* Israel's West Bank security barrier was "cutting to pieces the promised Palestinian state." The barrier encompassed no more than eight percent of the West Bank, the rest retained territorial contiguity nearly identical to that of pre-1967 Israel. A West Bank and Gaza Strip Palestinian Arab state was proposed and discussed, not promised;

* The Gaza Strip is "one of the world's most densely populated areas." At the time Novak wrote, population density in the Strip was less than 9,000 people per square mile, comparable to that of Washington, D.C. and nowhere near one of the world's most densely populated places;

* "After the Six-Day War of 1967 ... the United States replaced the Soviet Union and France as Israel's patron." A Cold Warrior like Novak ought to have known better. France had been Israel's main ally and arms supplier before 1967. The Soviet Union supplied Egypt and Syria. Moscow had provided, via Czechoslovakia, some weapons for Israel's 1948 War of Independence but, its hopes for an Israeli satellite quickly dashed, became increasingly hostile;

* Israel had responded to "ineffectively fired rockets" launched by "undisciplined Palestinian militants" in the Gaza Strip with "deadly daily artillery barrages." Novak wrote this when Israeli troops, in reply to nearly daily rocket fire, had killed about a dozen Arab terrorists, often by targeted helicopter or aircraft missile strikes. Two Palestinian non-combatants had been killed accidentally by Israeli artillery fire;

* "The Israeli settlements of Beit Arye and Ofarim were built on land taken from residents of [the Christian Arab village of] Aboud" in the West Bank. Beit Arye and Ofarim were built on state land, not village land.

* Israel's West Bank security barrier "will ... take over the aquifer that supplies one-fifth of the West Bank's water supply." The barrier's route had no effect on the underground aquifer in the Samarian Mountains, which was covered by a separate agreement with the Palestinian Authority; and

* Presented Rev. Michael H. Sellers, an anti-Israeli Anglican priest, as "coordinator of Jerusalem's Christian churches." There were dozens of Christian denominations in Israel's capital and hundreds of clergymen. Sellers' letter to U.S. congressmen was signed by only three other clerics, all with long-standing ties to the Palestine Liberation Organization and/or Palestinian Arab nationalism. Novak ignored accounts of Muslim discrimination against Christian Arabs in the PA that were brought to his attention, including "Islamic mafia' accused of persecuting Holy Land Christians," Daily Telegraph (U.K.), Sept. 9, 2005.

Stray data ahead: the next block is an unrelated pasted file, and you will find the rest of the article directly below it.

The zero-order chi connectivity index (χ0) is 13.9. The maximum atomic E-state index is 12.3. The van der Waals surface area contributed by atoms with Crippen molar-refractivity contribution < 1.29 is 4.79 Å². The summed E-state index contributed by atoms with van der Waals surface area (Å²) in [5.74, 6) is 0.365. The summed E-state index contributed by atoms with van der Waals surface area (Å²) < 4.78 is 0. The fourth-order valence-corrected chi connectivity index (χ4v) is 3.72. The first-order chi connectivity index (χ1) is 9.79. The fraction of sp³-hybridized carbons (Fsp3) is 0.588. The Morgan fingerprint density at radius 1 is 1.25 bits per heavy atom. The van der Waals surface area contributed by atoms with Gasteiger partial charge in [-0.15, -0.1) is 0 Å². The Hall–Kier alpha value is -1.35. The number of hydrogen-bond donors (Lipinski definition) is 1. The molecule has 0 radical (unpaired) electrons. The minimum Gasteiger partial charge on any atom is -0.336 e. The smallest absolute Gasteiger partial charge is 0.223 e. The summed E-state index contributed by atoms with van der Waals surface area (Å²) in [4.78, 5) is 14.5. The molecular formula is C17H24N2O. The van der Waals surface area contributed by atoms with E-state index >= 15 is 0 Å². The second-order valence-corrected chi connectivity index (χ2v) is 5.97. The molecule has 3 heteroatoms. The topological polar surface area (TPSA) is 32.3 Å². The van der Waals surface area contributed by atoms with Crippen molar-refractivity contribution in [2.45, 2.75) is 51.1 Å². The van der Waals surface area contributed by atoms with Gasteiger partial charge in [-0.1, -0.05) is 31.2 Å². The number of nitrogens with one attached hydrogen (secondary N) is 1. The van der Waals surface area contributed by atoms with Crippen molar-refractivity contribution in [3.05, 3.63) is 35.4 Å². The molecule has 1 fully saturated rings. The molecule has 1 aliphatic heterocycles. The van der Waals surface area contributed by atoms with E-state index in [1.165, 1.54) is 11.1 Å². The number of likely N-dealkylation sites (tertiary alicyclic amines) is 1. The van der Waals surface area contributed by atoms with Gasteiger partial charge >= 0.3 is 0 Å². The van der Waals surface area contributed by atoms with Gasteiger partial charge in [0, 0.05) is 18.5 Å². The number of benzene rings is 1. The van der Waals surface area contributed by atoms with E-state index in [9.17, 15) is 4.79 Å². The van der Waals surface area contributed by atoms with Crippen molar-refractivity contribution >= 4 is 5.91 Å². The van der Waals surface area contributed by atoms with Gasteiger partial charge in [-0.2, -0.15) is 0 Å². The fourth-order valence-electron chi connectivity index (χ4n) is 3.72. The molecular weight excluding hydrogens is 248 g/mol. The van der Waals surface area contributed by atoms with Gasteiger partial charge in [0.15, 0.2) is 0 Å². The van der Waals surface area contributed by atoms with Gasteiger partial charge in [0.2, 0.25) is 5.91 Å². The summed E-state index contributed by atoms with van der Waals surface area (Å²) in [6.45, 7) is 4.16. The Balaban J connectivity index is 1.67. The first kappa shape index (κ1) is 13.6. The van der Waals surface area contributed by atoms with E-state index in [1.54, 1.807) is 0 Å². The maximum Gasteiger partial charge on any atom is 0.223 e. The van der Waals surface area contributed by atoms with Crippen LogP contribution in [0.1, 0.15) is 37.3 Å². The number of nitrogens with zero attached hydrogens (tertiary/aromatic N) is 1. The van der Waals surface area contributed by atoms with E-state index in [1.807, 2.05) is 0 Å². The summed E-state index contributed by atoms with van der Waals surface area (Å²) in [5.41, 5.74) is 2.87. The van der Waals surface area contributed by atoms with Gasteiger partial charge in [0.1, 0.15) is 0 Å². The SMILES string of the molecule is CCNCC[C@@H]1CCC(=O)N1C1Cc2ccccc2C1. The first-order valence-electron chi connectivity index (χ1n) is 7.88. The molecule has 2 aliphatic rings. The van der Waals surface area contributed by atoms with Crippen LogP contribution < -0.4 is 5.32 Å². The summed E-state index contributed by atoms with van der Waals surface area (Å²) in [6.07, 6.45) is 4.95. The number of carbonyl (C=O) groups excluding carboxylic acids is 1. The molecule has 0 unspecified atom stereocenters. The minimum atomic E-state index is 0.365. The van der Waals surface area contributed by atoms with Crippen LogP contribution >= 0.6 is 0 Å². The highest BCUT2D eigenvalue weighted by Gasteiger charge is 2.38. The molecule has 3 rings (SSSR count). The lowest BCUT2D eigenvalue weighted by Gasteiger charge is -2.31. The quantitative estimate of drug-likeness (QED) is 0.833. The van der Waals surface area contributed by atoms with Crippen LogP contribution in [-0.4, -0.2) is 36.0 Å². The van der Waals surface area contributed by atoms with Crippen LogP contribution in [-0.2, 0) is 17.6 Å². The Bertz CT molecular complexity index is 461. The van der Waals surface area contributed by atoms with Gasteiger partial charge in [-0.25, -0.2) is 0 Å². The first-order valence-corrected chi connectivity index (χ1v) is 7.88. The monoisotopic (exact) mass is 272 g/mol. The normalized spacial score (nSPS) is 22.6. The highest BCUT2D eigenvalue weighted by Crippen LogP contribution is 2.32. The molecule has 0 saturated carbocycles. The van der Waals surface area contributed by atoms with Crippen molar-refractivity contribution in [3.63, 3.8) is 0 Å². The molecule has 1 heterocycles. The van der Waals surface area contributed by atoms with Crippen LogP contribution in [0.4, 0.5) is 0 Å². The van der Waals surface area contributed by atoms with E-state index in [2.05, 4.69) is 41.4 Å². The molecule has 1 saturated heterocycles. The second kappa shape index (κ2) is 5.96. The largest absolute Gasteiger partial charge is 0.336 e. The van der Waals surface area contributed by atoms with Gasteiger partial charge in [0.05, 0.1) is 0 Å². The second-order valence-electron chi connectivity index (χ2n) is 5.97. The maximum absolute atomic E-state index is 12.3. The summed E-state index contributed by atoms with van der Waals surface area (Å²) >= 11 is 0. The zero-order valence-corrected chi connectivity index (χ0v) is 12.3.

Novak insinuated that supporters of a strong U.S.-Israel relationship harmed America's national interest. He ignored the relationship's mutual benefits while helping propagate the canard of a neo-conservative (read: largely Jewish) cabal within the administration of President George W. Bush. In Novak-land, neo-cons allegedly manipulated the president, Vice President Richard Cheney, Secretary of State Colin Powell and National Security Advisor Condoleezza Rice, not to mention Congress and much of the news media, to foment a U.S. war with Iraq to advance Israel's interests.

Novak feverishly reached for any anti-Israel weapon, including those he might otherwise have shunned:

In "Olive Branch From Hamas" (Washington Post, April 16, 2007) Novak heard from a Hamas member of the short-lived, dysfunctional Fatah-Hamas unity government, "a plea for help from George W. Bush" to reach an Israeli-Palestinian two-state solution, if only the neo-cons would let the president pressure Israel.

In "Carter, unlike Bush, faces reality on West Bank issue" (Chicago Sun-Times, Nov. 5, 2007), Novak admitted that "for the last 32 years, I had been a critic of [former President Jimmy] Carter — but not of his most recent and most attacked book, Palestine: Peace Not Apartheid." No, when it came to falsely accusing Israel of an "illegal and oppressive occupation of the West Bank," Novak readily embraced the ex-president's error-riddled tract and the mendacious Jonathan Demme film, Man From Plains, that promoted it.

Novak, born into a second-generation American Jewish family, wrote that he drifted from Judaism early in life. By the time he converted to Catholicism in the 1990s, he already had been vilifying the Jewish state and its backers for decades. For whatever reason, Robert Novak's writings about Israel represented not hard-nosed, let the facts fall where they might journalism but an obsessive-compulsive screed.


Bookmark and Share